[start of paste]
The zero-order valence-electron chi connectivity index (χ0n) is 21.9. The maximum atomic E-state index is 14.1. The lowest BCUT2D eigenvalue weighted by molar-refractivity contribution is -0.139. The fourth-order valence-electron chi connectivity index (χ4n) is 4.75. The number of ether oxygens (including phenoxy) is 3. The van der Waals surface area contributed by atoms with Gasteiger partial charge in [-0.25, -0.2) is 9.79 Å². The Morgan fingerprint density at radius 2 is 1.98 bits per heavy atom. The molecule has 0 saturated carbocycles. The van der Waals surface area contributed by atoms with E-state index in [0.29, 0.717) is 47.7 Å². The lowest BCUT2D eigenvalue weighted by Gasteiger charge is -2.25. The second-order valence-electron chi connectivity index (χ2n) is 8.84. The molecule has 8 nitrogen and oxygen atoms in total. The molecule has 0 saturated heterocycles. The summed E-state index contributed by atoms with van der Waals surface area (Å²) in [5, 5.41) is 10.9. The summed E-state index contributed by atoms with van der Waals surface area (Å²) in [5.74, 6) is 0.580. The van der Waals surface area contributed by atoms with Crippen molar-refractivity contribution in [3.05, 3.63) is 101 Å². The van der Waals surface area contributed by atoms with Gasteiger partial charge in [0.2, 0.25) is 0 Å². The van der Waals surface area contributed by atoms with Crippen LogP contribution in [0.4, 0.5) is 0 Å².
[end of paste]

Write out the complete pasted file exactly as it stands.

The zero-order valence-electron chi connectivity index (χ0n) is 21.9. The maximum atomic E-state index is 14.1. The lowest BCUT2D eigenvalue weighted by molar-refractivity contribution is -0.139. The fourth-order valence-electron chi connectivity index (χ4n) is 4.75. The number of ether oxygens (including phenoxy) is 3. The van der Waals surface area contributed by atoms with Gasteiger partial charge in [-0.25, -0.2) is 9.79 Å². The Morgan fingerprint density at radius 2 is 1.98 bits per heavy atom. The molecule has 0 saturated carbocycles. The van der Waals surface area contributed by atoms with E-state index in [0.29, 0.717) is 47.7 Å². The lowest BCUT2D eigenvalue weighted by Gasteiger charge is -2.25. The second-order valence-electron chi connectivity index (χ2n) is 8.84. The molecule has 8 nitrogen and oxygen atoms in total. The molecule has 0 saturated heterocycles. The summed E-state index contributed by atoms with van der Waals surface area (Å²) in [5, 5.41) is 10.9. The summed E-state index contributed by atoms with van der Waals surface area (Å²) in [5.74, 6) is 0.580. The van der Waals surface area contributed by atoms with Crippen molar-refractivity contribution in [3.05, 3.63) is 101 Å². The van der Waals surface area contributed by atoms with Gasteiger partial charge in [0.2, 0.25) is 0 Å². The van der Waals surface area contributed by atoms with Crippen LogP contribution in [0.4, 0.5) is 0 Å².